I’ve not been as invested in my writing of late. I go through seasons of dedication and productivity, interspersed with long, gloomy periods of low energy and minimal motivation. Perhaps that is just what the increasingly heavy state of the world does to us. It seems an insurmountable challenge to be joyfully creative when there are much weightier issues to be concerned with.
Amid the January blahs at the beginning of this year, I wrote an article: How to Recharge Your Creativity. It was full of suggestions on how to refill those depleted reserves when writing has started to feel more like a chore than a passion. If only I could take my own advice and somehow muster up the gumption to start churning out the words again.
It’s not that ideas are lacking. In fact, I think the opposite is true. As I listened to a podcast on my drive to work the other day, a seed of an idea for a YA novel crept into my mind, planted itself, and started to unfurl. The main character already seems real—I can hear her voice and see how she would react to things around her. The premise makes me laugh and practically rub my hands together with glee at all the potential for character development and conflict. Do I want to sit down and start to write it? No. Not at all. Not for ages.
I’ve had several minor epiphanies with regards to my current work in progress as well. I returned to the master and delved into a favourite Agatha Christie again and realized that what my plot-heavy novel lacks is more character, emotion, more chemistry and tension between the leading players to draw the reader in. I keep jotting snippets of dialogue and bits of colour to add. Do I want to sit down and work them into my draft? No. The gap between where my manuscript is currently and where I want it to be terrifies me into a hopeless state of muddled paralysis.
In the past, I’ve turned to flash fiction as an outlet for that need to get a story, some sort of story, words, just any words, down onto the page. When my novel looms too large and intimidating, banging out a tiny story in 500 words or less feels cathartic. It’s cleansing, somehow, to tell a story in the fewest words possible—to elicit a feeling from the reader without filling in all the gaps. Even that, at the moment, has been robbed of me. I have this short story I’m working on, a moody little tale of small-town secrets and layers of the truth behind a death that wasn’t quite an accident. There is so much story that I want to leave in the white spaces for the reader’s thoughts to linger over that when I sit down to work on it, I’ll literally move a half-dozen words around, add half a sentence, delete another three, and walk away dissatisfied after hours of nothing. It’s haunting me, and it’s the only thing currently on my plate that has a deadline.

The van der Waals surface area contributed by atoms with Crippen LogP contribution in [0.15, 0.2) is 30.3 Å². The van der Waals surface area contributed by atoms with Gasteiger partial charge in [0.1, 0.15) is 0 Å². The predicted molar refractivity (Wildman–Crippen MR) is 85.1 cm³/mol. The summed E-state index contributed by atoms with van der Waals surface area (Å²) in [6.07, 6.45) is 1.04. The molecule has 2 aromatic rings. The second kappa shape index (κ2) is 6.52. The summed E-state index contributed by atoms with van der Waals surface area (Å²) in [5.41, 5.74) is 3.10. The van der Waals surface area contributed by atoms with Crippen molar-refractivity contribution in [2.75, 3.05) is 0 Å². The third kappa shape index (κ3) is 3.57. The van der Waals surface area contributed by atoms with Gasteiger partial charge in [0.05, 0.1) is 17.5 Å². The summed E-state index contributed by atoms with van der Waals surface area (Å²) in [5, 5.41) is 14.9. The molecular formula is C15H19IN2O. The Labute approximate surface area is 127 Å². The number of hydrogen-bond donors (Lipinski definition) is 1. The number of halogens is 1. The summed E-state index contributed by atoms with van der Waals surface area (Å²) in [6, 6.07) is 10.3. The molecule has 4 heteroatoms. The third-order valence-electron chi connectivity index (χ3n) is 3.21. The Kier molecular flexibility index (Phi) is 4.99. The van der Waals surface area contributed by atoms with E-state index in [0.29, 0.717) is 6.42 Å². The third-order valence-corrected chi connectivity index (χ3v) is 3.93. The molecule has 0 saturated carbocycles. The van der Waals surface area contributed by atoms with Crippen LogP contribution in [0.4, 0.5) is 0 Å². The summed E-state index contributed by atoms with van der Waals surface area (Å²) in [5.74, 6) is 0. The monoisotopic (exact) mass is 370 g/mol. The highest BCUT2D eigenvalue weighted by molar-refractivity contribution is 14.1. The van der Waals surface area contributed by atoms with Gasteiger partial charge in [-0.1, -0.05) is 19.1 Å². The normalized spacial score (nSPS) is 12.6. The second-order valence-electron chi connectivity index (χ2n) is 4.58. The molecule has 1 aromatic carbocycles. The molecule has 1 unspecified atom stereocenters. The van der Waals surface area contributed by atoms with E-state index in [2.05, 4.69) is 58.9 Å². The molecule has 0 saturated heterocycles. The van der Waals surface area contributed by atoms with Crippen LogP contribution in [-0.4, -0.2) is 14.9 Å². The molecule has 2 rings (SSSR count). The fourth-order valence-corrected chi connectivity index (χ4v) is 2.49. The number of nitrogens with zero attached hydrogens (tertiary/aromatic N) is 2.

At the outset of 2022, I wrote down my writing goals. Consistently posting every week on my blog was near the top of the list. Editing my WIP was the prime objective, but writing flash and submitting to lit mags is also important to me. I scaled back my goal significantly from last year. This year: submit to one different publication each month. I’ve reached that goal so far and had one CNF piece published in print, which was an absolute triumph. All my other efforts thus far have fallen flat, but it’s not the rejections that have me discouraged; I had more than twice as many last year. No, it’s something else that I can’t quite put my finger on.
I’m going to call it the writing blahs, as I refuse to allow writers’ block to be a thing. It’s not that something is stopping me from writing; I’m just not completely satisfied with anything I write. But look—I sat down this evening to write my weekly article for this blog. The topic I had planned to write held no appeal whatsoever. I crumpled it up in a metaphorical ball and chucked it over my shoulder. 680 words later, this—shall we call it an essay?—appeared. Maybe there is some truth to this quote that I’ve come across more than once:
“Start writing, no matter what. The water does not flow until the faucet is turned on.”Louis L’Amour
I’ll leave you with this thought, in the form of a pep talk and reminder to myself: I write because I love it. I write because it gives me no end of satisfaction to line up carefully selected words into sentences that say just exactly what I want them to say. I write because it’s fun to tell stories and see how people react differently to them. Mostly, I write for myself because I enjoy it, and it gives me a sense of accomplishment when I can say something is done. And even though I go through occasional lulls, one day—it might be a long way away yet, let’s be realistic—I will finish my novel. That will be a very good day.
Until then, I’ll just keep writing.